Continue Reading FCC Issues Report on Nationwide EAS Test And Refers to the Enforcement Bureau Stations That Did Not Submit the Results of the Test – Could Fines Follow?

In yet another example of the importance that the FCC places on emergency communications and safety issues, an FCC Enforcement Bureau District Field Office issued a Notice of Apparent Liability, proposing to fine a radio station $25,000 for violations including an EAS system that was not operational, as well as a tower that needed repainting and with lights that were not functioning properly.  Together with various other issues – including missing quarterly issues programs lists – the FCC found that a $25,000 fine was appropriate.  This is another in a series of recent notices of apparent liability from FCC District Offices, demonstrating the high cost of noncompliance with technical and operational issues at broadcast stations.

On the tower issues, the FCC found that the tower lights, which were required to be flashing, were in either not operational at all or not flashing, and that the licensee admitted that no visual inspection of the lights had occurred in at least a week.  Citing Section 17.47 of the FCC rules, which require a visual inspection of tower lights every 24 hours unless there is an automatic inspection system (which was not present at this tower), the FCC found that there was a violation here.  In addition, the inspection revealed that the tower paint was faded and, in some places, had peeled to reveal bare steel, as the tower had not been painted since 1996.  Towers must be cleaned and painted "as often as necessary to maintain good visibility" under Section 17.50 of the FCC Rules.  The failure of the tower owner to monitor the tower lights resulted in a $2000 fine, and a $10,000 fine was imposed for the failure to repaint the tower.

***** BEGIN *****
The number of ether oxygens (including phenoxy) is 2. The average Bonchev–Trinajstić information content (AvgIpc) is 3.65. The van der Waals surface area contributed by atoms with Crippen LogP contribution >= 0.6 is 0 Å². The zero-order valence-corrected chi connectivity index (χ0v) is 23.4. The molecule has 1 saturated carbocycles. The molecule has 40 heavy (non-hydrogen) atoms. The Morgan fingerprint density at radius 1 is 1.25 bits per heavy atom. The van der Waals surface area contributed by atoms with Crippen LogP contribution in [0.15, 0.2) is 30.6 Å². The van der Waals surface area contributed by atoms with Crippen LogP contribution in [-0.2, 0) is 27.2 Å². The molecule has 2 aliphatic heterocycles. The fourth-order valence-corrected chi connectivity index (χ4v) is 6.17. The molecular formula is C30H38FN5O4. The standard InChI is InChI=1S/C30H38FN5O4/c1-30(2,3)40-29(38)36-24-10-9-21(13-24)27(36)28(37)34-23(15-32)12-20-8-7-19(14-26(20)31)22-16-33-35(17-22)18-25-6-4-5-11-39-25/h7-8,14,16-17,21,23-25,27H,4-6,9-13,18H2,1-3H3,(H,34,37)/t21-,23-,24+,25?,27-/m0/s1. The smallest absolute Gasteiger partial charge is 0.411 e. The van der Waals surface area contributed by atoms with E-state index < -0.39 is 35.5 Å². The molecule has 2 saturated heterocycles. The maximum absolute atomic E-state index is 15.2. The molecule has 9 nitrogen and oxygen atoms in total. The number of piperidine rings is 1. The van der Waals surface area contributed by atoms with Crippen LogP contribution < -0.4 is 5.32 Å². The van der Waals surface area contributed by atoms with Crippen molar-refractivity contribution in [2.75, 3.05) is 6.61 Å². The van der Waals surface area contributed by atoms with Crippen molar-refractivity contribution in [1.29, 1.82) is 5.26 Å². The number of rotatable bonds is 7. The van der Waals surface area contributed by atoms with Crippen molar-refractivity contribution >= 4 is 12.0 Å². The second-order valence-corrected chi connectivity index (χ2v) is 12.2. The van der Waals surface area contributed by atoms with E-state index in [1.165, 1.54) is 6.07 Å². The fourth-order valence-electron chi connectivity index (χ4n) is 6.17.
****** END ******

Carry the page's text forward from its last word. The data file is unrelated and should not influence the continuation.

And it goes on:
Continue Reading $25,000 FCC Fine for Safety Related Issues – No EAS, Tower With Painting and Lighting Issues

This afternoon, FEMA (Federal Emergency Management Agency) adopted the new digital message format for the Common Alerting Protocol (CAP) standard.  The adoption of this message format is the next step in the implementation of Integrated Public Alert and Warning System (IPAWS), which expands the traditional Emergency Alert System used by radio and television to

With the recent April 15th publication of an FCC Public Notice in the Federal Register, the due date for Comments regarding possible revisions to the FCC’s Emergency Alert System (EAS) rules has been set at May 17th, with Reply Comments due by June 14.  By this recent Public Notice, the Commission has requested  informal comments regarding revisions to its EAS rules in connection with the forthcoming adoption of the Common Alerting Protocol (CAP) by the Federal Emergency Management Agency (FEMA).  So what, you might ask, is “CAP”?